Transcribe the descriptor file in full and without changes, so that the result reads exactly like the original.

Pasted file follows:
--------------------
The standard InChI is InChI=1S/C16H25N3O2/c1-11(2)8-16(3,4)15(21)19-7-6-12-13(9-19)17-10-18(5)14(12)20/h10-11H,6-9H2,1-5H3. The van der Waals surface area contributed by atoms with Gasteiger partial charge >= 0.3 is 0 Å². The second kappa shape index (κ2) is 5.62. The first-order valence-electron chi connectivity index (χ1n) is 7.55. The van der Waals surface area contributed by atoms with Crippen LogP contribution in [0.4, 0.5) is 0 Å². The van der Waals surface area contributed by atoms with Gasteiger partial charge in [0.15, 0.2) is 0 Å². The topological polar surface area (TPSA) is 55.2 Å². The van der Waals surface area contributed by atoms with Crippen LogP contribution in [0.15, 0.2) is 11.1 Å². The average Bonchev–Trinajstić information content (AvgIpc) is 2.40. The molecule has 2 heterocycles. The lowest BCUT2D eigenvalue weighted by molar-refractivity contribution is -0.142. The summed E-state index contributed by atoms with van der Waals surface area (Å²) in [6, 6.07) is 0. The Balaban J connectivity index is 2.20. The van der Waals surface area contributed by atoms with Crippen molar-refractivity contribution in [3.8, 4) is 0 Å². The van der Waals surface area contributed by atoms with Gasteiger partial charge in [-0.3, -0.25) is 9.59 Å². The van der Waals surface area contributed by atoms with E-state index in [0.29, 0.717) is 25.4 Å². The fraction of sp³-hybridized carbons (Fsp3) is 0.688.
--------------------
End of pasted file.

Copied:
The standard InChI is InChI=1S/C16H25N3O2/c1-11(2)8-16(3,4)15(21)19-7-6-12-13(9-19)17-10-18(5)14(12)20/h10-11H,6-9H2,1-5H3. The van der Waals surface area contributed by atoms with Gasteiger partial charge >= 0.3 is 0 Å². The second kappa shape index (κ2) is 5.62. The first-order valence-electron chi connectivity index (χ1n) is 7.55. The van der Waals surface area contributed by atoms with Crippen LogP contribution in [0.4, 0.5) is 0 Å². The van der Waals surface area contributed by atoms with Gasteiger partial charge in [0.15, 0.2) is 0 Å². The topological polar surface area (TPSA) is 55.2 Å². The van der Waals surface area contributed by atoms with Crippen LogP contribution in [0.15, 0.2) is 11.1 Å². The average Bonchev–Trinajstić information content (AvgIpc) is 2.40. The molecule has 2 heterocycles. The lowest BCUT2D eigenvalue weighted by molar-refractivity contribution is -0.142. The summed E-state index contributed by atoms with van der Waals surface area (Å²) in [6, 6.07) is 0. The Balaban J connectivity index is 2.20. The van der Waals surface area contributed by atoms with Crippen molar-refractivity contribution in [3.8, 4) is 0 Å². The van der Waals surface area contributed by atoms with Gasteiger partial charge in [-0.3, -0.25) is 9.59 Å². The van der Waals surface area contributed by atoms with E-state index in [0.29, 0.717) is 25.4 Å². The fraction of sp³-hybridized carbons (Fsp3) is 0.688.